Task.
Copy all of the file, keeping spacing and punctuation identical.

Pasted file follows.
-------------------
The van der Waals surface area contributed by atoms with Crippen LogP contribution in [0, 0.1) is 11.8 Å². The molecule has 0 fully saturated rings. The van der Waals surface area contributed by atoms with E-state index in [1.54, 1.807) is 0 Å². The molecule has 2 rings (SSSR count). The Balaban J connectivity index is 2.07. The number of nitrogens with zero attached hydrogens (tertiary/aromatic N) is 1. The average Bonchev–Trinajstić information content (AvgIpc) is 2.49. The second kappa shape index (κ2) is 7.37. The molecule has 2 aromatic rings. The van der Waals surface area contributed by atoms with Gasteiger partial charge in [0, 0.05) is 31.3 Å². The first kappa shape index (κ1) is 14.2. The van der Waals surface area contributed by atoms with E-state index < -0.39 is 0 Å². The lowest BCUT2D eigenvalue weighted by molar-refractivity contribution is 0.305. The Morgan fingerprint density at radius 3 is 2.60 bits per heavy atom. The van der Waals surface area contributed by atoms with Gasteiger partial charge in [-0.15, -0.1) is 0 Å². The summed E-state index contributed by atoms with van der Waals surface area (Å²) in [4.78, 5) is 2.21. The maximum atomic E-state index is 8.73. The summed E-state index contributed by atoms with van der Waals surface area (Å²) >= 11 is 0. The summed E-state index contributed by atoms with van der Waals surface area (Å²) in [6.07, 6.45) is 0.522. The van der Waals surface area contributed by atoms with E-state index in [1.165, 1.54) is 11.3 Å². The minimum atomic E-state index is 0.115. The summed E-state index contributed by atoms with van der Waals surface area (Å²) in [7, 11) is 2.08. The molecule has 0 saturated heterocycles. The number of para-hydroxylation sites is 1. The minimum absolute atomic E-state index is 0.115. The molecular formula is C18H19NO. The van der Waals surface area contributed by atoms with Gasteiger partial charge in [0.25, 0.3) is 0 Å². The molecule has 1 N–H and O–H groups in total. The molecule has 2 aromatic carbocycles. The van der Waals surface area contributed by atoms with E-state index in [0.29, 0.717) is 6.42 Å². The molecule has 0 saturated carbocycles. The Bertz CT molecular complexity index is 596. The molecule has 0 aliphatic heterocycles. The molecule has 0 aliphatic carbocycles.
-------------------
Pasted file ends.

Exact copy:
The van der Waals surface area contributed by atoms with Crippen LogP contribution in [0, 0.1) is 11.8 Å². The molecule has 0 fully saturated rings. The van der Waals surface area contributed by atoms with E-state index in [1.54, 1.807) is 0 Å². The molecule has 2 rings (SSSR count). The Balaban J connectivity index is 2.07. The number of nitrogens with zero attached hydrogens (tertiary/aromatic N) is 1. The average Bonchev–Trinajstić information content (AvgIpc) is 2.49. The second kappa shape index (κ2) is 7.37. The molecule has 2 aromatic rings. The van der Waals surface area contributed by atoms with Gasteiger partial charge in [0, 0.05) is 31.3 Å². The first kappa shape index (κ1) is 14.2. The van der Waals surface area contributed by atoms with E-state index < -0.39 is 0 Å². The lowest BCUT2D eigenvalue weighted by molar-refractivity contribution is 0.305. The Morgan fingerprint density at radius 3 is 2.60 bits per heavy atom. The van der Waals surface area contributed by atoms with Gasteiger partial charge in [-0.15, -0.1) is 0 Å². The summed E-state index contributed by atoms with van der Waals surface area (Å²) in [4.78, 5) is 2.21. The maximum atomic E-state index is 8.73. The summed E-state index contributed by atoms with van der Waals surface area (Å²) >= 11 is 0. The summed E-state index contributed by atoms with van der Waals surface area (Å²) in [6.07, 6.45) is 0.522. The van der Waals surface area contributed by atoms with E-state index in [1.165, 1.54) is 11.3 Å². The minimum atomic E-state index is 0.115. The summed E-state index contributed by atoms with van der Waals surface area (Å²) in [7, 11) is 2.08. The molecule has 0 saturated heterocycles. The number of para-hydroxylation sites is 1. The minimum absolute atomic E-state index is 0.115. The molecular formula is C18H19NO. The van der Waals surface area contributed by atoms with Gasteiger partial charge in [0.25, 0.3) is 0 Å². The molecule has 1 N–H and O–H groups in total. The molecule has 2 aromatic carbocycles. The van der Waals surface area contributed by atoms with E-state index in [0.29, 0.717) is 6.42 Å². The molecule has 0 saturated carbocycles. The Bertz CT molecular complexity index is 596. The molecule has 0 aliphatic heterocycles. The molecule has 0 aliphatic carbocycles.